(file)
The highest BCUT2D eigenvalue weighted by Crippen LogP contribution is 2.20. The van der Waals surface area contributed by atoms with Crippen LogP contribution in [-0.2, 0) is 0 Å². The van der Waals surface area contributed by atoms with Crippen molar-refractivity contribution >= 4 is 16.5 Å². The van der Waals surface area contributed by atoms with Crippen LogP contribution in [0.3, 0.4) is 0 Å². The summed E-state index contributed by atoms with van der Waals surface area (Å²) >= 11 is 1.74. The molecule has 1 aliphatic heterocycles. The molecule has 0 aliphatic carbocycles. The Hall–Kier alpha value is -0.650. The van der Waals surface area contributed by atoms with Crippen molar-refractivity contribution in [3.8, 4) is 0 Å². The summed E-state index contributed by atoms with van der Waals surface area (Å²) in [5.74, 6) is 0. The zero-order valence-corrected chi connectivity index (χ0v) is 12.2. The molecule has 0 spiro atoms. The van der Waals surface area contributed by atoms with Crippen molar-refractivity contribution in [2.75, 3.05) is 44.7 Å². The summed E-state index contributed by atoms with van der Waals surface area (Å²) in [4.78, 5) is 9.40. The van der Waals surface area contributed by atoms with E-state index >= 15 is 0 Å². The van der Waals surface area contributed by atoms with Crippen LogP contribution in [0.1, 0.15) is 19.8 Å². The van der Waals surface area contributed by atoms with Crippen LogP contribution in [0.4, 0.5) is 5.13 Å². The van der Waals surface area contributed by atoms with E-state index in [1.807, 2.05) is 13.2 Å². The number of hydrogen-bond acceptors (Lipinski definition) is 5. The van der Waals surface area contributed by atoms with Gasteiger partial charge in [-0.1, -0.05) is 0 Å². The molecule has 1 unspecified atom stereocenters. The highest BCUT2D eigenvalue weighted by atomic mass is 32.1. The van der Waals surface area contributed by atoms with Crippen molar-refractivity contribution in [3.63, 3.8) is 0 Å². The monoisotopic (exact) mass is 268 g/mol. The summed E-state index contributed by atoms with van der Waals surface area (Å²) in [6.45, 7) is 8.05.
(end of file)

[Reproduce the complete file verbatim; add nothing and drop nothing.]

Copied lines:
The highest BCUT2D eigenvalue weighted by Crippen LogP contribution is 2.20. The van der Waals surface area contributed by atoms with Crippen LogP contribution in [-0.2, 0) is 0 Å². The van der Waals surface area contributed by atoms with Crippen molar-refractivity contribution >= 4 is 16.5 Å². The van der Waals surface area contributed by atoms with Crippen LogP contribution in [0.3, 0.4) is 0 Å². The summed E-state index contributed by atoms with van der Waals surface area (Å²) >= 11 is 1.74. The molecule has 1 aliphatic heterocycles. The molecule has 0 aliphatic carbocycles. The Hall–Kier alpha value is -0.650. The van der Waals surface area contributed by atoms with Crippen molar-refractivity contribution in [3.8, 4) is 0 Å². The summed E-state index contributed by atoms with van der Waals surface area (Å²) in [5.74, 6) is 0. The zero-order valence-corrected chi connectivity index (χ0v) is 12.2. The molecule has 0 spiro atoms. The van der Waals surface area contributed by atoms with Crippen molar-refractivity contribution in [2.75, 3.05) is 44.7 Å². The summed E-state index contributed by atoms with van der Waals surface area (Å²) in [4.78, 5) is 9.40. The van der Waals surface area contributed by atoms with E-state index >= 15 is 0 Å². The van der Waals surface area contributed by atoms with Crippen LogP contribution in [0.1, 0.15) is 19.8 Å². The van der Waals surface area contributed by atoms with Crippen LogP contribution in [0.4, 0.5) is 5.13 Å². The van der Waals surface area contributed by atoms with E-state index in [1.807, 2.05) is 13.2 Å². The number of hydrogen-bond acceptors (Lipinski definition) is 5. The van der Waals surface area contributed by atoms with Gasteiger partial charge in [-0.1, -0.05) is 0 Å². The molecule has 1 unspecified atom stereocenters. The highest BCUT2D eigenvalue weighted by atomic mass is 32.1. The van der Waals surface area contributed by atoms with Crippen molar-refractivity contribution in [3.63, 3.8) is 0 Å². The monoisotopic (exact) mass is 268 g/mol. The summed E-state index contributed by atoms with van der Waals surface area (Å²) in [6.45, 7) is 8.05.